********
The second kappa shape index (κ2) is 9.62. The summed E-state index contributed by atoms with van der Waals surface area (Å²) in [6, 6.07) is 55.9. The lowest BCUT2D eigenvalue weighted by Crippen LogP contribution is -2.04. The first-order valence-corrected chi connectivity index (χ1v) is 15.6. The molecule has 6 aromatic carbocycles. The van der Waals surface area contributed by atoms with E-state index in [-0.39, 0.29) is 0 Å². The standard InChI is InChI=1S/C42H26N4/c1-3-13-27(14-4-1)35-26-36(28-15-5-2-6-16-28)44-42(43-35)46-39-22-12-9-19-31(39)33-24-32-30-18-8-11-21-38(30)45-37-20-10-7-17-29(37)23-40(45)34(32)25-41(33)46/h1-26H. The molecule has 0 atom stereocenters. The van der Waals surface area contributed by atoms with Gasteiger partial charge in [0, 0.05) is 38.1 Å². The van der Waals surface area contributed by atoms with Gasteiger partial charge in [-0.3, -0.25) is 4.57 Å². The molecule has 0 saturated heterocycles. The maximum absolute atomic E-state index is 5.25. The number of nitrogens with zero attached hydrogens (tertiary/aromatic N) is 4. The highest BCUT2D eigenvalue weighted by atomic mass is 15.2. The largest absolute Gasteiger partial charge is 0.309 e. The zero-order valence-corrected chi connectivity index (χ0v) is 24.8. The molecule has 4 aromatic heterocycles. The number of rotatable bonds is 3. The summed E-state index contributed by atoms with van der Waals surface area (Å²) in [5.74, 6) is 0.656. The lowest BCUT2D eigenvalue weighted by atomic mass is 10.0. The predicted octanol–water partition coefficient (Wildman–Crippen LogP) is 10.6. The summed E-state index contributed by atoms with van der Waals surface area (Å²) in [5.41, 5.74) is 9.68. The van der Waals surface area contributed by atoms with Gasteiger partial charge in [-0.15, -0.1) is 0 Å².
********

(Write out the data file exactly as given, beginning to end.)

The second kappa shape index (κ2) is 9.62. The summed E-state index contributed by atoms with van der Waals surface area (Å²) in [6, 6.07) is 55.9. The lowest BCUT2D eigenvalue weighted by Crippen LogP contribution is -2.04. The first-order valence-corrected chi connectivity index (χ1v) is 15.6. The molecule has 6 aromatic carbocycles. The van der Waals surface area contributed by atoms with E-state index in [-0.39, 0.29) is 0 Å². The standard InChI is InChI=1S/C42H26N4/c1-3-13-27(14-4-1)35-26-36(28-15-5-2-6-16-28)44-42(43-35)46-39-22-12-9-19-31(39)33-24-32-30-18-8-11-21-38(30)45-37-20-10-7-17-29(37)23-40(45)34(32)25-41(33)46/h1-26H. The molecule has 0 atom stereocenters. The van der Waals surface area contributed by atoms with Gasteiger partial charge in [0, 0.05) is 38.1 Å². The van der Waals surface area contributed by atoms with Gasteiger partial charge in [-0.3, -0.25) is 4.57 Å². The molecule has 0 saturated heterocycles. The maximum absolute atomic E-state index is 5.25. The number of nitrogens with zero attached hydrogens (tertiary/aromatic N) is 4. The highest BCUT2D eigenvalue weighted by atomic mass is 15.2. The largest absolute Gasteiger partial charge is 0.309 e. The zero-order valence-corrected chi connectivity index (χ0v) is 24.8. The molecule has 4 aromatic heterocycles. The number of rotatable bonds is 3. The summed E-state index contributed by atoms with van der Waals surface area (Å²) in [5.74, 6) is 0.656. The lowest BCUT2D eigenvalue weighted by atomic mass is 10.0. The predicted octanol–water partition coefficient (Wildman–Crippen LogP) is 10.6. The summed E-state index contributed by atoms with van der Waals surface area (Å²) in [5.41, 5.74) is 9.68. The van der Waals surface area contributed by atoms with Gasteiger partial charge in [-0.15, -0.1) is 0 Å².